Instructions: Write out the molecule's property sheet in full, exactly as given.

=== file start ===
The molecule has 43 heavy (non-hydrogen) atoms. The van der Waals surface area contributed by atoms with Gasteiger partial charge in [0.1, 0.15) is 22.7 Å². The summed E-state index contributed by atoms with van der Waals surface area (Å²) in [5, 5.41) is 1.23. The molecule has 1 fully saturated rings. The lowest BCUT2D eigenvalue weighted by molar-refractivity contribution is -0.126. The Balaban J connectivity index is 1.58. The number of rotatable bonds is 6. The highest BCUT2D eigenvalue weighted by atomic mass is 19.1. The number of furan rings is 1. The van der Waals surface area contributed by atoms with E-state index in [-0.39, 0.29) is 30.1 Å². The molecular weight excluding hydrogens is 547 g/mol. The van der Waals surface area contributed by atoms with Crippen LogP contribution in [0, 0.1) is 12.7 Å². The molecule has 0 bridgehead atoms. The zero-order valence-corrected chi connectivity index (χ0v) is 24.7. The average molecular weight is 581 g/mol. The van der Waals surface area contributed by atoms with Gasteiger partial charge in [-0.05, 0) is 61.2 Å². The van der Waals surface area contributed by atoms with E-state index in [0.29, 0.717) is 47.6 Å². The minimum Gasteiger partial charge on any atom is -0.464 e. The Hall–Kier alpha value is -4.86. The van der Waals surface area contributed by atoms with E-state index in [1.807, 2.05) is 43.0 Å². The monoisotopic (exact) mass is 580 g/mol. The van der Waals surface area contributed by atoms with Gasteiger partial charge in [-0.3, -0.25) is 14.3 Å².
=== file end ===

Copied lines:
The molecule has 43 heavy (non-hydrogen) atoms. The van der Waals surface area contributed by atoms with Gasteiger partial charge in [0.1, 0.15) is 22.7 Å². The summed E-state index contributed by atoms with van der Waals surface area (Å²) in [5, 5.41) is 1.23. The molecule has 1 fully saturated rings. The lowest BCUT2D eigenvalue weighted by molar-refractivity contribution is -0.126. The Balaban J connectivity index is 1.58. The number of rotatable bonds is 6. The highest BCUT2D eigenvalue weighted by atomic mass is 19.1. The number of furan rings is 1. The van der Waals surface area contributed by atoms with E-state index in [-0.39, 0.29) is 30.1 Å². The molecular weight excluding hydrogens is 547 g/mol. The van der Waals surface area contributed by atoms with Crippen LogP contribution in [0, 0.1) is 12.7 Å². The molecule has 0 bridgehead atoms. The zero-order valence-corrected chi connectivity index (χ0v) is 24.7. The average molecular weight is 581 g/mol. The van der Waals surface area contributed by atoms with Gasteiger partial charge in [-0.05, 0) is 61.2 Å². The van der Waals surface area contributed by atoms with E-state index in [0.29, 0.717) is 47.6 Å². The minimum Gasteiger partial charge on any atom is -0.464 e. The Hall–Kier alpha value is -4.86. The van der Waals surface area contributed by atoms with E-state index in [1.807, 2.05) is 43.0 Å². The monoisotopic (exact) mass is 580 g/mol. The van der Waals surface area contributed by atoms with Gasteiger partial charge in [-0.3, -0.25) is 14.3 Å².